Meanwhile, neighboring Canada lost 7 rigs for the week, after shedding hundreds rigs (seasonal effects) in the last couple of months.
Both the Brent and WTI benchmark were trading up on the day earlier on Friday, supported by the Iran nuclear sanctions issue that is set to come to a head on May 12, and falling production in Venezuela that is expected to continue as the country slips further into disarray.
U.S. President Donald Trump has one more to decide the fate of the sanctions against Iran, although it is largely expected that he will refuse to waive the sanctions—a theory that has in itself supported the price of oil this last month, with Brent briefly breaching beyond $75 to its highest price level since November 2014. Prices are expected to be volatile as we move closer to the deadline for the decision.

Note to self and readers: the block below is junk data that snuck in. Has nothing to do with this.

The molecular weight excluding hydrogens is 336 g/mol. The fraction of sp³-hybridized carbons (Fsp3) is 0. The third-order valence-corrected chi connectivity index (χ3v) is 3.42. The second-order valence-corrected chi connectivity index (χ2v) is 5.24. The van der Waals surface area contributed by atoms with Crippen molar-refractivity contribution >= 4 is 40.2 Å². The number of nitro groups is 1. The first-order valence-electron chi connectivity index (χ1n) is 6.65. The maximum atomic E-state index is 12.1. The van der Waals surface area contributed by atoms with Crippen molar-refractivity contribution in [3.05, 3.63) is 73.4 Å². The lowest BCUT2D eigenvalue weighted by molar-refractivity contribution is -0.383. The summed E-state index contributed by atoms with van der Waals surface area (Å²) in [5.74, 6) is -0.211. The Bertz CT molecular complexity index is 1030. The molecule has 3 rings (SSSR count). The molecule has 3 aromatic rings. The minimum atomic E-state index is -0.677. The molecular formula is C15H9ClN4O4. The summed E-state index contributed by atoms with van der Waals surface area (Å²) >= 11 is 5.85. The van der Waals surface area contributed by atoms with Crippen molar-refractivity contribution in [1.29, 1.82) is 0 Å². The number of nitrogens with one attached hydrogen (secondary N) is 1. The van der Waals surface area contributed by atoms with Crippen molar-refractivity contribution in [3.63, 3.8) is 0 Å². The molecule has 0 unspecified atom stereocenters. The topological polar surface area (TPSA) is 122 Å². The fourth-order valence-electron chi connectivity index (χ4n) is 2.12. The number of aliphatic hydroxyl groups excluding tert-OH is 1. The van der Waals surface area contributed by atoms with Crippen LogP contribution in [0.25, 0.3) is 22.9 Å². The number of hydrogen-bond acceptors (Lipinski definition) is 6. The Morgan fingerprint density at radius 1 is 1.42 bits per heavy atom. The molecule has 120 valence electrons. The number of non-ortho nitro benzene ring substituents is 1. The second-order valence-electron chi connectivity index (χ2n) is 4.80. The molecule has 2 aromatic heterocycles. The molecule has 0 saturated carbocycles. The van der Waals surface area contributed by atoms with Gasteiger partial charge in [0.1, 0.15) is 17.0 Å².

For Venezuela’s part, while production is not expected to reclaim its previous levels, the presidential election in Venezuela scheduled for May 20 is yet another May decision that will impact already volatile prices. Related: Canada Oil Revenues Fall Despite Production Growth
US oil production rose again in the week ending April 27, reaching 10.619 million bpd—the increase in as many weeks—less than a 400,000 bpd off the 11.0 million bpd forecast that many predict for 2018.
By Julianne Geiger for Oilprice.com
More Top Reads From Oilprice.com:
- Oil Prices Up As Iran Deal Hangs In The Balance
- Will Higher Oil Prices Destroy Demand?
- The Gulf State That Needs $113 Oil